Kumbalangi Nights Review - Blooming Tale of Love amidst Destruction
For a while, we see the men in Kumbalangi Nights.. with a heavy stroke of masculinity. In the very first scene, we see Bobby entering like a rogue, putting food on his plate, drinking a glass of alcohol and behaving like a thug! We see Bony all composed and pulsed up. We see Saji soberishly stretching his body, looking Bobby with a disgust and gulping down from a bottle of alcohol. There is a scene where Bobby gets slapped for forcibly kissing Babymol in a theater. And.. what is the film they are watching? Arjun Reddy!
To top it all.. the first time we see Shammy, he keenly trims down his moustache, very machoistically. There is a Bindi by the side of that mirror. He scraps it away with a razor blade and washes it in the basin. Looking at the mirror, he utters to himself.. 'Raymond - A complete man!'. We get this in full sense only as the film unfolds!
Kumbalangi Nights is an ensemble of manned up men gradually loosing their muscles down.. embracing the emotions.. turning vulnerable and getting back to their roots, which is, Love! There are several visceral moments that you can hardly explain in words. The scene where the brothers meet their mother.. The sequence where Saji pleads Sakthi to forgive him.. Or a moment like one where Saji leaves the home as Bony beats him up for hitting Frankie.. the wave of emotions are too much to handle.
The characters are beautifully humane. Like Bobby who is always with a hanging Bluetooth speaker.. Babymol, who works at the eco-tourist resort, even at the verge of breaking down asking Bobby to not leave the plastic bottle.. Bony, who is mute himself (played intensely by Sreenath Bhasi) finding a companionship with the tourist Nyla.. everything is heartfelt!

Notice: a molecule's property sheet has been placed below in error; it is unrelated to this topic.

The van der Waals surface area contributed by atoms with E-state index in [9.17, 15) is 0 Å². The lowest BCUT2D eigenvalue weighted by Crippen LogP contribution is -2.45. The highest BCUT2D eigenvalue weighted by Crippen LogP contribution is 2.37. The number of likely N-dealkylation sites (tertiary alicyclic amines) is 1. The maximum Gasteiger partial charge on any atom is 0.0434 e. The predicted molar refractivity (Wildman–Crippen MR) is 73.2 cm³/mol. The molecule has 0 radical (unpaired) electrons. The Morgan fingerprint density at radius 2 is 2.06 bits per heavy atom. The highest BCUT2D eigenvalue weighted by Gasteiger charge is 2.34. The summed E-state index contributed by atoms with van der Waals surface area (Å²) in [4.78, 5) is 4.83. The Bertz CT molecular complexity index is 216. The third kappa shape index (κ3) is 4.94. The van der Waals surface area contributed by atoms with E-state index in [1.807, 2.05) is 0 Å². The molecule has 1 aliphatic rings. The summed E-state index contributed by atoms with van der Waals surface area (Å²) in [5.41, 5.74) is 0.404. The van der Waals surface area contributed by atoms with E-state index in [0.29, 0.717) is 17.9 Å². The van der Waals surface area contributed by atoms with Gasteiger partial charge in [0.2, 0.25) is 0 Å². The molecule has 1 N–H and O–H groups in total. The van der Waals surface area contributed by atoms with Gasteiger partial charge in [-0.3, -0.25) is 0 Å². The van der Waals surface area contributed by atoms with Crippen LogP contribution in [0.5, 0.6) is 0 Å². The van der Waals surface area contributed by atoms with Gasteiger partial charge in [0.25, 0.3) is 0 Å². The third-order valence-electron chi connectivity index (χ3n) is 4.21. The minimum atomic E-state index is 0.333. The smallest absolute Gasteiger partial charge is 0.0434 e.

A tale of love and hope that blossoms out of a family in destruction is told with a conviction! In a beautiful scene.. when Sakthi expresses that she wants to leave the house, she tells, she has been cursed by her mother that wherever she goes, the place will get doomed.. Bobby reverts back at her saying, she has found the best place as there is nothing more left here to be ruined. It is this sense of confrontations that makes this film a heartwarming celebration of life in all its reality.
In a terrific sequence.. Saji and Bobby breaks down as they confess their internal sorrows. Saji talks to this therapist and Bobby to Babymol. The edit here is interestingly done. We keep cutting to and fro to both of them. It is at this point we get that how these four brothers - Saji, Bony, Bobby and Frankie, are related to each other. We get that Saji and Bony has no relation at all yet they share a strong bond between them. Bobby says they exist so because they have been playing together since their parents first night.
In other words.. Kumbalangi Nights is an extraordinary show of performances. Soubin plays Saji with a heavily choking sorrow behind his timid breakdowns. Look at the scene where he hugs Bobby and tells him that Napoleon's sons will never fall down. He has given this character blood and soul! So is Shane Nigam playing Bobby. There is so much subtle reactions and gestures that make the character effortlessly nuanced.
And what can one say about Fahadh Faazil playing Shammy? Without spoiling much, in a role that holds screentime of barely 30 minutes.. his presence is terrifying! He represents the extreme end of patriarchy and masculinity. The last act is his one man super show down!
Sushin Shyam's music spells the film altogether. The track 'Cherukal' is so serene that the moment you see Sakthi coming towards the home in a boat.. you sense the redemption that's about to happen in the house. The imagery reminds you off Mother Mary with a child Christ in her hand. Shyju Khalid's cinematography that blooms over the deconstructed house.. moonlit river.. hands.. writes the film on its own way! Saiju Sreedharan's editing breathes life to the vignettes and moments packed together!
Half the glory of the film is to Syam Pushkaran.. the writer! With a story that keeps shifting moods, at times, even genres, yet have a hold of its story and telling is all the way about how in-depth the writing that backs up the film is! Nazriya, Fahadh, Dileesh and Syam himself have produced the film. It is no longer a wonder that Malayalam Cinema is making the best of films in our country!
Madhu C Narayanan's highly impressive directorial debut 'Kumbalangi Nights' is a commotion of writing, performances and film-making. It is just Febrauary and here is a masterpiece from Malayalam already!